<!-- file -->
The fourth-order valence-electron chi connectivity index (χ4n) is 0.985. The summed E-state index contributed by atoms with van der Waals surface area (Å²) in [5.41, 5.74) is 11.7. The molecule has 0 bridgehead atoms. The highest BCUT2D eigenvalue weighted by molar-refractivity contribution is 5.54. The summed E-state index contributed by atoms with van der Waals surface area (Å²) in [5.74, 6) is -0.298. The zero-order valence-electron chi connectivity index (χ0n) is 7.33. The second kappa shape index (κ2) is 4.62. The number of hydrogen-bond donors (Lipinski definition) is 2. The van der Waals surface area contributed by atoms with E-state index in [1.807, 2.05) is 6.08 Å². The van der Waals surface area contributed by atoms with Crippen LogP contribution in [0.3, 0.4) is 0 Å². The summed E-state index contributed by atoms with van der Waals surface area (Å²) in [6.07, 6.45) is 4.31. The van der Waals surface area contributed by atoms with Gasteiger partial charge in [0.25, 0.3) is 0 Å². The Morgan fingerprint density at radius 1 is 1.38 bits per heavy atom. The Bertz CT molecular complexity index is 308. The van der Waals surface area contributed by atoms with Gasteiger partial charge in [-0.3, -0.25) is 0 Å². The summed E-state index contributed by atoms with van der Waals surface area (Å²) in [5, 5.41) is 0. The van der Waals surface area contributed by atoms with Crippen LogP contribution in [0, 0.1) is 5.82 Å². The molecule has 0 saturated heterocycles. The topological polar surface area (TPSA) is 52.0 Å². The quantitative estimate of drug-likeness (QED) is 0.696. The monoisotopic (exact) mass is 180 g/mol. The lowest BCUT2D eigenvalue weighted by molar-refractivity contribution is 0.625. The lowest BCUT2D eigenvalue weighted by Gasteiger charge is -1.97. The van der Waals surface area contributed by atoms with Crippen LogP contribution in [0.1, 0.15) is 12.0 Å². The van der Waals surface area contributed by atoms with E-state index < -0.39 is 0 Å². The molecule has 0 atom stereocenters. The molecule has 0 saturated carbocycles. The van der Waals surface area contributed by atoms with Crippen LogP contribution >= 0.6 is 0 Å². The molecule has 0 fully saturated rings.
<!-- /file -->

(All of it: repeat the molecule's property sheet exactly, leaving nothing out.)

The fourth-order valence-electron chi connectivity index (χ4n) is 0.985. The summed E-state index contributed by atoms with van der Waals surface area (Å²) in [5.41, 5.74) is 11.7. The molecule has 0 bridgehead atoms. The highest BCUT2D eigenvalue weighted by molar-refractivity contribution is 5.54. The summed E-state index contributed by atoms with van der Waals surface area (Å²) in [5.74, 6) is -0.298. The zero-order valence-electron chi connectivity index (χ0n) is 7.33. The second kappa shape index (κ2) is 4.62. The number of hydrogen-bond donors (Lipinski definition) is 2. The van der Waals surface area contributed by atoms with E-state index in [1.807, 2.05) is 6.08 Å². The van der Waals surface area contributed by atoms with Crippen LogP contribution in [0.3, 0.4) is 0 Å². The summed E-state index contributed by atoms with van der Waals surface area (Å²) in [6.07, 6.45) is 4.31. The van der Waals surface area contributed by atoms with Gasteiger partial charge in [0.25, 0.3) is 0 Å². The Morgan fingerprint density at radius 1 is 1.38 bits per heavy atom. The Bertz CT molecular complexity index is 308. The van der Waals surface area contributed by atoms with Gasteiger partial charge in [-0.3, -0.25) is 0 Å². The summed E-state index contributed by atoms with van der Waals surface area (Å²) in [5, 5.41) is 0. The van der Waals surface area contributed by atoms with Crippen LogP contribution in [0, 0.1) is 5.82 Å². The molecule has 0 saturated heterocycles. The topological polar surface area (TPSA) is 52.0 Å². The quantitative estimate of drug-likeness (QED) is 0.696. The monoisotopic (exact) mass is 180 g/mol. The lowest BCUT2D eigenvalue weighted by molar-refractivity contribution is 0.625. The lowest BCUT2D eigenvalue weighted by Gasteiger charge is -1.97. The van der Waals surface area contributed by atoms with Crippen LogP contribution in [0.1, 0.15) is 12.0 Å². The van der Waals surface area contributed by atoms with E-state index < -0.39 is 0 Å². The molecule has 0 atom stereocenters. The molecule has 0 saturated carbocycles. The van der Waals surface area contributed by atoms with Crippen LogP contribution >= 0.6 is 0 Å². The molecule has 0 fully saturated rings.